Washington, D.C.’s Buzzard Point, a post-industrial stretch of waterfront at the intersection of the Anacostia and Potomac rivers, is getting a new lease on life with the recent opening of Watermark, the area’s first luxury apartment building that is also LEED Gold-certified. Designed by Antunovich Associates, the project began with the renovation of a 1970s 11-story office building — formerly home to the U.S. Coast Guard and the Federal Protective Services — into a 600,000-square-foot mixed-use development with approximately 24,000 square feet of ground-floor retail and eight floors with 453 luxury apartment units. A new curtain wall system, operable windows and water-saving systems have helped the adaptive reuse project achieve high levels of energy efficiency.
Located at 1900 Half Street, SW in Washington, D.C., the Watermark site was purchased in 2003 by Douglas Development Corporation for redevelopment and just recently welcomed its first residents in fall 2020. The luxury apartment complex offers studios to three-bedroom units priced from $1,500 per month up to the mid-$5,000s. In addition to direct access to the Riverwalk Promenade, the Watermark offers a suite of community amenities that include a rooftop infinity pool, grilling stations, a state-of-the-art fitness center and work out studio, two large courtyards and more; resident access is currently limited to certain amenities because of COVID-19.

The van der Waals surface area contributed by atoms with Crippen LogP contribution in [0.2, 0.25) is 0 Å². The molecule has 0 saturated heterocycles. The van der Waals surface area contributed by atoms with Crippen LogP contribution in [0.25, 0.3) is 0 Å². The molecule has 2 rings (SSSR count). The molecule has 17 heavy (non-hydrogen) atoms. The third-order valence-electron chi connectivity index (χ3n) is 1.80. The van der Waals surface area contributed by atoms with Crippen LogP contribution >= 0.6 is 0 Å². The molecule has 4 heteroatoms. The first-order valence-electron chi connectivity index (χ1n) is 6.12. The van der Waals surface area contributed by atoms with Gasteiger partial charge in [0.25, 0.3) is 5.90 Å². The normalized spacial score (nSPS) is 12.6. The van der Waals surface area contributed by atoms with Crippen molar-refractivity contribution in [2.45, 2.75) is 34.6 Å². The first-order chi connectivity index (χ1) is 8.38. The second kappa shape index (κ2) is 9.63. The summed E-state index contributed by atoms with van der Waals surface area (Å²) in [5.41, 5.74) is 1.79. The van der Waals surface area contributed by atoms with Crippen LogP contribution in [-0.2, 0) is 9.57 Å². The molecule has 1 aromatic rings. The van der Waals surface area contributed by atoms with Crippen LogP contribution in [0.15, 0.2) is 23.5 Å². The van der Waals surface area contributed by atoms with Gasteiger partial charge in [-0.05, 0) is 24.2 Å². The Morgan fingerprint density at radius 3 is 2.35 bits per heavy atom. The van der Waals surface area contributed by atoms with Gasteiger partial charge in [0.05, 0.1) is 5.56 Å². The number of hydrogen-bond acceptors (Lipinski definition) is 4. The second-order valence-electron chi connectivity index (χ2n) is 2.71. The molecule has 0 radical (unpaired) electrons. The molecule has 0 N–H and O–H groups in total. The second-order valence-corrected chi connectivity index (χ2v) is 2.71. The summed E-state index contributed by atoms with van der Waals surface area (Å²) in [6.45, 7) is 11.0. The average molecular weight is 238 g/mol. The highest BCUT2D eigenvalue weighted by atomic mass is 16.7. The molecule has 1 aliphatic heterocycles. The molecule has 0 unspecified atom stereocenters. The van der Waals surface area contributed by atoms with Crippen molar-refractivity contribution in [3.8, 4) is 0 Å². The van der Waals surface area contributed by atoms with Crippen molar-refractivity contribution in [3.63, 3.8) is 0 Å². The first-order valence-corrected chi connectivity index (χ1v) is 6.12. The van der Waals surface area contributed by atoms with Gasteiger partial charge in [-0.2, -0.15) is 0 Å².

In adapting the former office building to residential use, the architects reconfigured the floor plates to ensure optimized light and views from every unit and to create space for the two large public courtyards above the retail podium.
“We are honored Watermark has been recognized as a LEED-certified building, as we placed great weight into the environmental impact of this project and how to best foster the health of its occupants,” said Nicholas Pantuliano, Chief Operations Officer at PTM, a co-developer of the project. “LEED is a transformative tool that is revolutionizing our built environment and allowing projects like Watermark to become socially responsible spaces to live, work and play.”
Photography by Helen Kozak via Antunovich Associates